You’ve made it to day FIVE of the Emory Sew Along! You’re in the home stretch, so today we’ll put this gorgeous bodice together with a few fun details.
We’ve talked about this gorgeous Wonderland Fabric by Melissa Mortenson for Riley Blake Designs, but today let’s talk a bit about the crochet edge bias tape that has been my staple for making Emory cap sleeves. I buy it from Vintage Door and Hazel and Arlene have the best selection of this dainty trim that packs a fashion punch. It is super simple to sew onto your garments and adds one more special touch that makes people say, “Awwww!” I also love to add it to the hem of my Beverly Belle tunics! Vintage Door is also one of our sponsors for the giveaway with this sew along, so big thanks to them for the sample packs!
So let’s start sewing!
Take your sleeve pieces, trims if you are using them, your 6 bodice pieces, and your back tie pieces (or button loop pieces).
First I’m going to show you how to apply this particular type of bias tape. It’s really hard to see here, but the edge on top is just a teensy bit shorter than the one underneath. We’re talking 1/16″ of an inch. But you want to make sure that this shorter side is the one you work with first for this method. There may be better or more proper methods out there, but this is what works for me for this exact trim. If you are not using using trim, see your pattern for the hemming instructions, or add your trim with your preferred method and skip to step 4.
- Take that short side of your trim, open up your tape, and line it up to one side of your sleeve. Make sure you have the sleeve facing the right direction! Personal experience here, folks. This trim uses a 1/4″ seam allowance, so sew it in place. See Figure 1.
- Refold your bias tape, but sandwich your sleeve edge in between. The larger edge will be on the back side of the sleeve. Topstitch on your bias tape, using a 1/8″ seam allowance. Make sure you’re catching the backside of the tape with your stiches. Other types of bias tape usually allow you to “stitch in the ditch”, but I’ve not been able to get it to work with this. Just match your thread well and you’ll be fine! See Figure 2. Repeat with the remaining three sleeve edges.
- Set your stitch length at its longest length, and run two lines of basting stitches, at 3/8″ and 5/8″. I like to use two lines because it makes the gathering nice and neat, which is helpful on such a small piece. See Figure 3. Repeat with bottom of the sleeve piece, as well as the top and bottom of the second sleeve.
- Mark your sleeve placements with a pin or disappearing marker, and gather your sleeves to fit within the pins. You may have to go over that mark just a bit if you are using trim. Spread out your gathers evenly, pin in place, then baste to your bodice piece. Repeat with the other sleeve. See Figure 4.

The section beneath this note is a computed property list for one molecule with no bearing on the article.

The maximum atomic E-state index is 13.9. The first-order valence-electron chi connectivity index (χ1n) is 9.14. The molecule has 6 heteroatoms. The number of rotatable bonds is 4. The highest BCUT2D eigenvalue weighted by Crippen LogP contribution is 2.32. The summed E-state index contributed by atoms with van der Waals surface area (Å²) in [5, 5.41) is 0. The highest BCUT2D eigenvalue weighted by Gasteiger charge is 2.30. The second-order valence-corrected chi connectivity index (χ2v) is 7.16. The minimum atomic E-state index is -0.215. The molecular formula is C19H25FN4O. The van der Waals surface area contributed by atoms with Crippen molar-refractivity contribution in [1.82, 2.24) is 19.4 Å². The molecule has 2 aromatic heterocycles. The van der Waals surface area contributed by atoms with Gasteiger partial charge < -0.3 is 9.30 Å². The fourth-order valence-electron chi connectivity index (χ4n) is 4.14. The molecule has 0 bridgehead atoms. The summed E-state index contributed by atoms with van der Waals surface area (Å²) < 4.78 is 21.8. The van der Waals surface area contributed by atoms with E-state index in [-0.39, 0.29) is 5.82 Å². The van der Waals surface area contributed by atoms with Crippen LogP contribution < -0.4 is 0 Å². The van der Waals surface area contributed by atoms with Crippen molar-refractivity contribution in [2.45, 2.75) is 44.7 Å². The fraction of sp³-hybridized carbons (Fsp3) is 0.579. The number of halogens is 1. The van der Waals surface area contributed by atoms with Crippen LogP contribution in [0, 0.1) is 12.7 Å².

- Fold your sleeve pieces on top of each other, then add the correlating back bodice piece to each side, and pin in place. See Figures 5a and 5b. 5b shows the left side covered, but you will do the same with the right side.
- Lay your entire bodice flat and place your bodice lining piece on top of your bodice front, making a sleeve sandwich. Pin in place, then sew, using a 1/2″ seam allowance. Clip the curves or use pinking shears, but make sure you don’t cut your stitching line. See Figure 6.
- Repeat step 6 with your back bodice lining pieces, but ignore the fact that I already added my ties. I realized in the middle of this that it was easier to assemble it to this point THEN add the ties for the back. Lesson learned! See Figure 7. Set aside.
- If you are doing button loops, please see your pattern for construction and placement. I will be giving instructions for the back ties that you see above. You will need a piece of fabric that is 1 1/2″ by the width of your fabric, usually 42-44″. Trim the selvedges off the ends, then press your pieces in 1/2″ from the end (figure 8a). Fold and press the fabric in half lengthwise, then open up and press each side of the fabric lengthwise so that it meets in the middle (figure 8b). Fold the piece lengthwise again and press. You should have what looks almost like bias tape, it’s just not on the bias (figure 8c). Cut your one long piece in half so you have two pieces and open and press the edges of the cut sides to match the ends, then cut those in half again to make four pieces. You should have one end pressed in and one end raw on all four (figure 8d).
- Open up the wide edge of your back bodice pieces and pin, then baste your ties. You will do this on both back bodice pieces. If you are doing button loops, you will only do it on one side. Place the top one just below your seam and the bottom one 1″ from the bottom edge of the bodice. See Figure 9a. Cover this with your back bodice lining, pin in place, and sew with a 1/2″ seam allowance. Clip the corner, making sure you don’t catch your stitching, and repeat with the other back bodice piece.
- Turn your bodice pieces right sides out, poking out your corners on the back edges to get nice points (figure 10a). Open your seams flat on the skinny edges (figure 10b) and lay the back bodice on top of the front bodice, right sides together (figure 10c). Pin in place, sew with a 1/2″ seam allowance, and repeat with the remaining side. Press the side seams open.
- Turn your entire bodice right side out and give it a good press. Remove the second row of visible gathering stitches and topstitch the sides and top of the bodice (figure 11). Voila! You have completed the bodice!
Snap a pic and make sure you post it in the comments on today’s post to enter the daily giveaway in our fan group. You have until 11:59 pm PST on Saturday, March 19th to enter. One more day and then you’ll have a completed dress!by